2015 GSA Annual Meeting in Baltimore, Maryland, USA (1-4 November 2015)

Paper No. 110-15
Presentation Time: 9:00 AM-6:30 PM


ABBOTT, Lon D., Department of Geological Sciences, University of Colorado, UCB 399, Boulder, CO 80309 and COOK, Terri L., Down to Earth Science, 1520 Wildwood Lane, Boulder, CO 80305, down2earthwriting@gmail.com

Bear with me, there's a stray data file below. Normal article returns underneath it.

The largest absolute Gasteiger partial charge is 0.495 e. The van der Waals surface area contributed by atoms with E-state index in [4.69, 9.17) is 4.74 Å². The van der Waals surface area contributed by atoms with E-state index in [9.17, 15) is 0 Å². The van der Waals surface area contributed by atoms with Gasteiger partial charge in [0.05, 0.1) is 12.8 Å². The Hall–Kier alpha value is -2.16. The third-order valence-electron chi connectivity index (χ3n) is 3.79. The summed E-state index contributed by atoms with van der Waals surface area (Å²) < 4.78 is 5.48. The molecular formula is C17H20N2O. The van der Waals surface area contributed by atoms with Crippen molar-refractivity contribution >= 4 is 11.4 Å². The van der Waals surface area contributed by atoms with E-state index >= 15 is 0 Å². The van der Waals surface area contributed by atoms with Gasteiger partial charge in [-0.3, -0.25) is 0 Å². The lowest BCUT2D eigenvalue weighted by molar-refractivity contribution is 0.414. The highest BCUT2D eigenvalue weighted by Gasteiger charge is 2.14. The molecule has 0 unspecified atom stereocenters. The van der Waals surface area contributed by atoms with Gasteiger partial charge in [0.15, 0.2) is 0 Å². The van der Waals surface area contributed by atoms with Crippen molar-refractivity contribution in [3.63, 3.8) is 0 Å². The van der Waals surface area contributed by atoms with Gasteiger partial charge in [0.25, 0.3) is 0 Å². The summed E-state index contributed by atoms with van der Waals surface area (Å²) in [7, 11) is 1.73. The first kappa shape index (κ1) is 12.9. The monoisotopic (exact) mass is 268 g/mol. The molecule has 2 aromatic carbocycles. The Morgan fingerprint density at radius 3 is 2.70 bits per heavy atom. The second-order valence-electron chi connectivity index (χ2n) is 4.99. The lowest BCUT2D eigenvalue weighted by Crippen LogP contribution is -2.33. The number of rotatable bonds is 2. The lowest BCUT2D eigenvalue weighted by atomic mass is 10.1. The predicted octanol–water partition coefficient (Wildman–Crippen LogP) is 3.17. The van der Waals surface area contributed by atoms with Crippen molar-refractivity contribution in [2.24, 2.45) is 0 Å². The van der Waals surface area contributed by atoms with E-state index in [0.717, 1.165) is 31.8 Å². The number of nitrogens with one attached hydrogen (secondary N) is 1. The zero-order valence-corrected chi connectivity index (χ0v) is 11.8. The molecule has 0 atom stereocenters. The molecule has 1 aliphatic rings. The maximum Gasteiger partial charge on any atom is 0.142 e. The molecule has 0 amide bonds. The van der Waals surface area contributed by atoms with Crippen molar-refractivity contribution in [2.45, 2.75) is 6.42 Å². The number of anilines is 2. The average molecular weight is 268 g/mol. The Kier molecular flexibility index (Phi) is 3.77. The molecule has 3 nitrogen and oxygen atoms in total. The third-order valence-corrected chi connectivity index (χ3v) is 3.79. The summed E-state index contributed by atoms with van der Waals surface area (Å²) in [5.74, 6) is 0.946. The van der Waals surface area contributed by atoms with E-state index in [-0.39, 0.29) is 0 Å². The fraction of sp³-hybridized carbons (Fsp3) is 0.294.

The concept of geoheritage recognizes the intrinsic link between the geologic processes that shape our planet and the trajectory of human life and culture. Geoheritage sites possess geologic features with significant scientific, educational, cultural, and/or aesthetic value that are particularly illustrative of fundamental geologic features or processes. One important goal of all geoheritage programs is to enhance the public’s scientific literacy, especially regarding the processes by which the Earth and its inhabitants have evolved. Three ways that we as professional geoscientists can enhance public awareness of geoheritage are: 1) Share our expertise about a noteworthy outcrop or geological process by writing an article for the local newspaper or other popular outlet; 2) Serve as resources for journalists by making ourselves available for interviews in which we help expand their knowledge of the geologic aspects of stories they are covering; 3) Write popular media stories about our experiences as geotourists. It is not necessary to be THE scientific expert about the geology we see during our travels in order to illuminate the general public on the wonders of a particular feature or process. Our scientific training causes us to view the world differently; when we share with others that unusual perspective and our excitement regarding the insight geoheritage sites provide, we help our fellow citizens to gain a deeper sense of place, become more scientifically literate, and more fully appreciate our shared heritage.